Friday, July 22, 2011

One nation, under...

A while ago, an Irish friend involved in politics told me that the EUrocrats are going to be taking full advantage of the instability created by the economic crisis to solidify their plans to abolish the nation state in Europe and unite the EU member states into a single socialist European superstate.

Apparently, that happened on Wednesday, while no one was paying attention. Which, in my experience, is the way really big things are brought about by politicians who know the public doesn't want their really big things. It is an axiom among lobbyists: if there is a huge news story breaking, it is wise to watch with extra care that day what the government is doing in Parliament.

European politicians have developed the same superstitious attachment to the single currency. They are determined to persist with it, no matter what suffering it causes, or however brutal its economic and social consequences.

There is only one way of sustaining this policy, as the International Monetary Fund argued ahead of yesterday’s summit in Brussels... Admittedly, the IMF should not be regarded as an impartial arbiter. Theoretically, its responsibilities stretch around the globe, but it has become the plaything of a reactionary European elite, of whom its latest managing director, Christine Lagarde (a dreadful and backward-looking choice), is the latest manifestation. However, the IMF was entirely correct when it pointed out that the only conceivable salvation for the eurozone is to impose greater fiscal integration among member states.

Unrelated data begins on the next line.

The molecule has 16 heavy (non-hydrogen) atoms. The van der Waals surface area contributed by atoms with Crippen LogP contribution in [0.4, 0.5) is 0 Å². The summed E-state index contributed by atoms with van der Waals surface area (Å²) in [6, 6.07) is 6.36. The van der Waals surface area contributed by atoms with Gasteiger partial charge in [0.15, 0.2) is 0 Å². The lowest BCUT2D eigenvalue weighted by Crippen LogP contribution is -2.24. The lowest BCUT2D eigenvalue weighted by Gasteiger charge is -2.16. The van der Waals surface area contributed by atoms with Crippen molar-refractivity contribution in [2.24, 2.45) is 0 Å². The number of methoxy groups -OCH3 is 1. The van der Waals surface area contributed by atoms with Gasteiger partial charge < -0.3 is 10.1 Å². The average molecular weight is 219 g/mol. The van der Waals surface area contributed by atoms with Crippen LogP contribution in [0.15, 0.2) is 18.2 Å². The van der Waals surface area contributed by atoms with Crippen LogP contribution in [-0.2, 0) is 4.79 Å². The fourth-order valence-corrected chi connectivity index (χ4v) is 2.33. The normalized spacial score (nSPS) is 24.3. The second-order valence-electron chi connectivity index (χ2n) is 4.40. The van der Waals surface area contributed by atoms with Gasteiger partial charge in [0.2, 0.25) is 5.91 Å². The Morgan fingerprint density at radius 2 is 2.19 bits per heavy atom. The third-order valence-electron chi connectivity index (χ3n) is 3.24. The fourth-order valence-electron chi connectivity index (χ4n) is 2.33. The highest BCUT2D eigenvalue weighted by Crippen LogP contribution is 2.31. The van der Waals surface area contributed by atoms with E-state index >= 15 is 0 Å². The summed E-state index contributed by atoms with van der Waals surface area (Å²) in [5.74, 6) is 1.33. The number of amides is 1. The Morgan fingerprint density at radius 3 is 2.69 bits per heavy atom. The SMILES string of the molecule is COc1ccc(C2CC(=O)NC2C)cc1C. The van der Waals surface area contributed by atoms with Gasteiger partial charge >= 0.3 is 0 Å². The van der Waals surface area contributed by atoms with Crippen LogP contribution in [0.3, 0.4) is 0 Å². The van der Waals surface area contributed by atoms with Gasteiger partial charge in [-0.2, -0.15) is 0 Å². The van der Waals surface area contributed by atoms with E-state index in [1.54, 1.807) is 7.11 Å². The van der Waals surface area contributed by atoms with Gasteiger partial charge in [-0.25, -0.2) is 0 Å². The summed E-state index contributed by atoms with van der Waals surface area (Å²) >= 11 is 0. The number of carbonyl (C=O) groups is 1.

This advice was finally being taken yesterday – and it is almost impossible to overestimate the importance of the decision which European leaders seemed last night to be reaching. By authorising a huge expansion in the bail-out fund that is propping up the EU’s peripheral members (largely in order to stop the contagion spreading to Italy and Spain), the eurozone has taken the decisive step to becoming a fiscal union.

So long as the settlement is accepted by national parliaments, yesterday will come to be seen as the witching hour after which Europe will cease to be, except vestigially, a collection of nation states.

It will have one economic government, one currency, one foreign policy. This integration will be so complete that taxpayers in the more prosperous countries will be expected to pay for the welfare systems and pension plans of failing EU states.

This is the final realisation of the dream that animated the founders of the Common Market more than half a century ago – which is one reason why so many prominent Europeans have privately welcomed the eurozone catastrophe, labelling it a “beneficial crisis”.


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